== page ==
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ECB's Draghi Signals Further Rate Cuts Stoking Trump's Ire

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European Central Bank President Mario Draghi said on Tuesday that the central bank still has room to cut interest rates and measures to cushion the side effect from low interest rates, triggering accusation from the US President Donald Trump that such comments were unfair to his country.

Speaking at the ECB Forum on Central Banking in Sintra, Portugal, Draghi said, "Further cuts in policy interest rates and mitigating measures to contain any side effects remain part of our tools."

"And the APP [asset purchase programme] still has considerable headroom."

The ECB ended its massive EUR 2.6 trillion Asset Purchase Programme, which began in 2015, in December.

Later on Tuesday, Trump accused Europe of currency manipulation saying Draghi's comments, which led European market higher, were unfair to the US.

"Mario Draghi just announced more stimulus could come, which immediately dropped the Euro against the Dollar, making it unfairly easier for them to compete against the USA," Trump said in a tweet.

"They have been getting away with this for years, along with China and others."

Risks to the euro area economic outlook remained tilted to the downside and indicators for the coming quarters suggest lingering softness, Draghi said.

"The prolongation of risks has weighed on exports and in particular on manufacturing," the ECB Chief said.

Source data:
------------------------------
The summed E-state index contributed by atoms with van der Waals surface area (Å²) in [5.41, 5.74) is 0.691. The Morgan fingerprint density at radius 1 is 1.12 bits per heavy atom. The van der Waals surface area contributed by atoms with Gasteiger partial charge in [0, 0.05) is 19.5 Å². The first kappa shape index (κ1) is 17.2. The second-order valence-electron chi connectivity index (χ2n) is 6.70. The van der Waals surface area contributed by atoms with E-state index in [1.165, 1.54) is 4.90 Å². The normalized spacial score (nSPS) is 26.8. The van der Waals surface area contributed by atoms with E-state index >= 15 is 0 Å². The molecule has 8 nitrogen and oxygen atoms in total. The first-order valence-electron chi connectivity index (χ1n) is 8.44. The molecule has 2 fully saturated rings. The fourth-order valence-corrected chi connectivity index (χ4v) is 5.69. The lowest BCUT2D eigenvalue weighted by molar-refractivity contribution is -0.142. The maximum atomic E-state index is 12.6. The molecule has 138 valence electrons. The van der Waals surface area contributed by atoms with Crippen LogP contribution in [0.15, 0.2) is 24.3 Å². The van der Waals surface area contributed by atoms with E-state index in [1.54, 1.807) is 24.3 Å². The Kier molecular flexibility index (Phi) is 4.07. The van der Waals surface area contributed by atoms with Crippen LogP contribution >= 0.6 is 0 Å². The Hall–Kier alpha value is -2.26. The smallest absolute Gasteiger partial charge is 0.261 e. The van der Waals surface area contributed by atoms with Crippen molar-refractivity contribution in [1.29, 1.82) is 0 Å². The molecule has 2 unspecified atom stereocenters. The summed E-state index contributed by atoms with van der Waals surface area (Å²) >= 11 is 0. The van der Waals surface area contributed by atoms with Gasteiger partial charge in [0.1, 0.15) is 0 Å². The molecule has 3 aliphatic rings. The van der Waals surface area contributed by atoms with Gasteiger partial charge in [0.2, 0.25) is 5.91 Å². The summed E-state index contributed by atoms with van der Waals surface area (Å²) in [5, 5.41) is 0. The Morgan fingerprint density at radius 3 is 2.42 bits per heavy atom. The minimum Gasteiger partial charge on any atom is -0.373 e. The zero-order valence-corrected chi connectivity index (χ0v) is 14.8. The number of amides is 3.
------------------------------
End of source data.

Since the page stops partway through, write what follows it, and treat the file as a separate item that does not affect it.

"In the absence of improvement, such that the sustained return of inflation to our aim is threatened, additional stimulus will be required."

The main refi rate is currently at a record low zero percent and the deposit rate at -0.40 percent. The marginal lending facility rate is at 0.25 percent.

The ECB targets inflation "below, but close to 2 percent."

Official data confirmed on Tuesday that euro area inflation slowed sharply to 1.2 percent in May, its lowest level in over a year, and core price growth eased below 1 percent to 0.8 percent.

Draghi asserted that the ECB is not resigned to having a low rate of inflation forever or even for now.

"We remain able to enhance our forward guidance by adjusting its bias and its conditionality to account for variations in the adjustment path of inflation," the ECB chief said. "This applies to all instruments of our monetary policy stance."

Benoit Coeure, a member of the ECB Executive Board, said in an interview published on Monday that the bank would consider the impact of negative interest rates and the tiering system if it had to cut rates in future.

"If the conclusion were that cutting rates is the best option, then we would have to consider the impact of negative rates on financial intermediation, especially for banks," the policymaker to the Financial Times.

"We would have to consider whether a tiering system is needed," he said.

Currently, the prevailing view in the ECB's rate-setting body, the Governing Council, is that the tiering system is not needed, Coeure said, adding that "we also agree that it deserves further reflection."

A tiered deposit rate can partly reduce the burden of the cost banks pay on the cash they park at the ECB.

While leaving the interest rates unchanged on June 6, the ECB extended its forward guidance to reflect its view that rates will remain at the present level at least through the first half of 2020.

Eurozone interest rates were raised last in July 2011 by 25 basis points.

However, markets have started pricing in a rate cut from the ECB before the end of this year.

"Question is no longer what has to happen for ECB to cut rates this summer but rather what would have to happen for ECB not to cut," ING economist Carsten Brzeski said in a tweet.

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